Making a lasting impact to help those in need
Connecticut Food Bank supporter Ellen Ryerson leads a balanced and enriched life. And it was this balanced approach that the retired attorney and university administrator took to achieve her philanthropic goals through estate planning.
Ellen volunteered for the Food Bank in the late 1980s when she was “between jobs.” Having gone from a career in academic administration at Yale University into private legal practice at Wiggin & Dana, she decided to return to the academic world. After this interlude and for the next decade plus, Ellen played leadership roles at New York Law School and, again, at Yale.
“I was seeking meaningful volunteer work that would support those less fortunate,” Ellen said. “I felt that not going hungry was pretty close to the top of the list of human needs.” It was then she began volunteering at Connecticut Food Bank’s main warehouse in East Haven, sorting canned goods and preparing produce and salvage food items for distribution. Read more.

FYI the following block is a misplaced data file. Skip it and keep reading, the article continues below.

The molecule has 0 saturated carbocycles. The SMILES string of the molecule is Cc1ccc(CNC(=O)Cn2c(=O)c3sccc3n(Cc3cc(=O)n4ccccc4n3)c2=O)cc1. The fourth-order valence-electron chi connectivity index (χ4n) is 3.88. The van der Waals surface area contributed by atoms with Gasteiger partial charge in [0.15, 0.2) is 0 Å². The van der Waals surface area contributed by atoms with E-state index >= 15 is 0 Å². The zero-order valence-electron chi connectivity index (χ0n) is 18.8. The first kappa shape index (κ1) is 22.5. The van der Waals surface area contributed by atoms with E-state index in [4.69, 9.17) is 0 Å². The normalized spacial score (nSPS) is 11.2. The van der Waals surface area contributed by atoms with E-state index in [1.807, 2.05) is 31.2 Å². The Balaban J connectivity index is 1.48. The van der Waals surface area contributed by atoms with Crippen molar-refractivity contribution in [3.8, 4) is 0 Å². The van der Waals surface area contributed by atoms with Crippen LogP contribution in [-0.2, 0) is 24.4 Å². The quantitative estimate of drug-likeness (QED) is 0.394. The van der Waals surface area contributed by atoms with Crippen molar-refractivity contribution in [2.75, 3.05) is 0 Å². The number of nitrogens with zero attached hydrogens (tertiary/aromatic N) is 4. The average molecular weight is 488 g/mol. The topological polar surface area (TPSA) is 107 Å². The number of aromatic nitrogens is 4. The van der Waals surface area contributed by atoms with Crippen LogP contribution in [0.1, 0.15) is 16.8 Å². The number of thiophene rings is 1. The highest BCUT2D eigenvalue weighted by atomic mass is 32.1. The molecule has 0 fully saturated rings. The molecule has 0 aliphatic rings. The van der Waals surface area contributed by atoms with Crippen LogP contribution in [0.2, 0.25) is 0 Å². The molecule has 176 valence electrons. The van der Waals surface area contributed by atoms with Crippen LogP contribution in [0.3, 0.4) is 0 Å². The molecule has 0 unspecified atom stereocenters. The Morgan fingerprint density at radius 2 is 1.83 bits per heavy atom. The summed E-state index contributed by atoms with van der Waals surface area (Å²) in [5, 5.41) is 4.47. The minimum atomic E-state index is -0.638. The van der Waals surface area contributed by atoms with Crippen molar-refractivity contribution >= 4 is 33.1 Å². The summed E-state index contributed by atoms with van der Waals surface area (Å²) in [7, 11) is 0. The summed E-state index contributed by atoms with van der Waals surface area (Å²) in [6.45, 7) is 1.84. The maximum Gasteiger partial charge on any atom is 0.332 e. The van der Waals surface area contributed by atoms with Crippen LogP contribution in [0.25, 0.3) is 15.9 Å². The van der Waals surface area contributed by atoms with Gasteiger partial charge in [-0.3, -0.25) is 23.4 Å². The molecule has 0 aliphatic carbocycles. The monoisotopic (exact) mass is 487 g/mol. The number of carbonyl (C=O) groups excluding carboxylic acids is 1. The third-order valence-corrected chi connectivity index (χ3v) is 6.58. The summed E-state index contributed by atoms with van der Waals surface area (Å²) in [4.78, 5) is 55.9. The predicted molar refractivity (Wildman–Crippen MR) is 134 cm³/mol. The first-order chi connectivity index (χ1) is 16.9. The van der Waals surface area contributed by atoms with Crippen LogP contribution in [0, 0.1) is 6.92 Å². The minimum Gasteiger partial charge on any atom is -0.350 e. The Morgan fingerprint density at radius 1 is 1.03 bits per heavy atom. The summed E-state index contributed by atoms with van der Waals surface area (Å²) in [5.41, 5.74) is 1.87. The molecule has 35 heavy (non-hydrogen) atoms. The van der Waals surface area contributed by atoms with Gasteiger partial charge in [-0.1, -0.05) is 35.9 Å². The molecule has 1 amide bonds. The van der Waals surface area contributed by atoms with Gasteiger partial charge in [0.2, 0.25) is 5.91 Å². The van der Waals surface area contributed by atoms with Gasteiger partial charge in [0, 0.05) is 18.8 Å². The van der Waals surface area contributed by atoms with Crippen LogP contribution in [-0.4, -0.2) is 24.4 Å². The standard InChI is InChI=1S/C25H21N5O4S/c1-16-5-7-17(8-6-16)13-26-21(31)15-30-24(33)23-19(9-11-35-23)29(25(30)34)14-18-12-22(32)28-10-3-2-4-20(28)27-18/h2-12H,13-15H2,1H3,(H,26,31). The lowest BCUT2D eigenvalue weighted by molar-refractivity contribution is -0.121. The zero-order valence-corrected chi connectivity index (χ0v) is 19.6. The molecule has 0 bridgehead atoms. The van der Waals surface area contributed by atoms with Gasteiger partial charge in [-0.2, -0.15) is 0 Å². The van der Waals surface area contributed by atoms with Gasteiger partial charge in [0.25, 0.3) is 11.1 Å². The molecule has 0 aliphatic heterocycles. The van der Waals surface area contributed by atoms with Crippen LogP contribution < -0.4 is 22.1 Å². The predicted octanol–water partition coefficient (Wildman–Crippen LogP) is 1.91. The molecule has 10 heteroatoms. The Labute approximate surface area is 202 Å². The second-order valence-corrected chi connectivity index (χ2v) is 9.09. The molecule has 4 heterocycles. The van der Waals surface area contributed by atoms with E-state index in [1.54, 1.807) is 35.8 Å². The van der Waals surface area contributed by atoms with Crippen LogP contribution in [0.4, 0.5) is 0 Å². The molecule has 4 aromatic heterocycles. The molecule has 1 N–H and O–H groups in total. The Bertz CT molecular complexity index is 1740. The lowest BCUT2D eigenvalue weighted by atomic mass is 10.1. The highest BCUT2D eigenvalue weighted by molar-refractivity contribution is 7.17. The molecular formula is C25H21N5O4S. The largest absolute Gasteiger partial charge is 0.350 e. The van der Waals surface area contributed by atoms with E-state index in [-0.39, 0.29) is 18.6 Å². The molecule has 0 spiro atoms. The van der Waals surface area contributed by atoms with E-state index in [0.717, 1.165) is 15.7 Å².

Helping combat hunger in retirement
Food Bank donor “Joyce”* truly shares the Food Bank’s values. “Connecticut Food Bank is the most important charity I support. Growing up middle-class, I did not have want for food. The times have changed for the middle-class in this downturn,” Joyce said. “That’s why I support the Food Bank’s work.”
Joyce, a retired social worker in New Haven, didn’t see hunger first-hand with the families she was seeing – they could easily afford costly in-patient psychiatric care. But poverty among the remainder of New Haven was blatantly obvious to her.
To help combat hunger, Joyce applied an innovative method when making her gift. By giving through her IRA, she was able to fulfill her wish to support the Food Bank, plus realized some tax savings. Read more.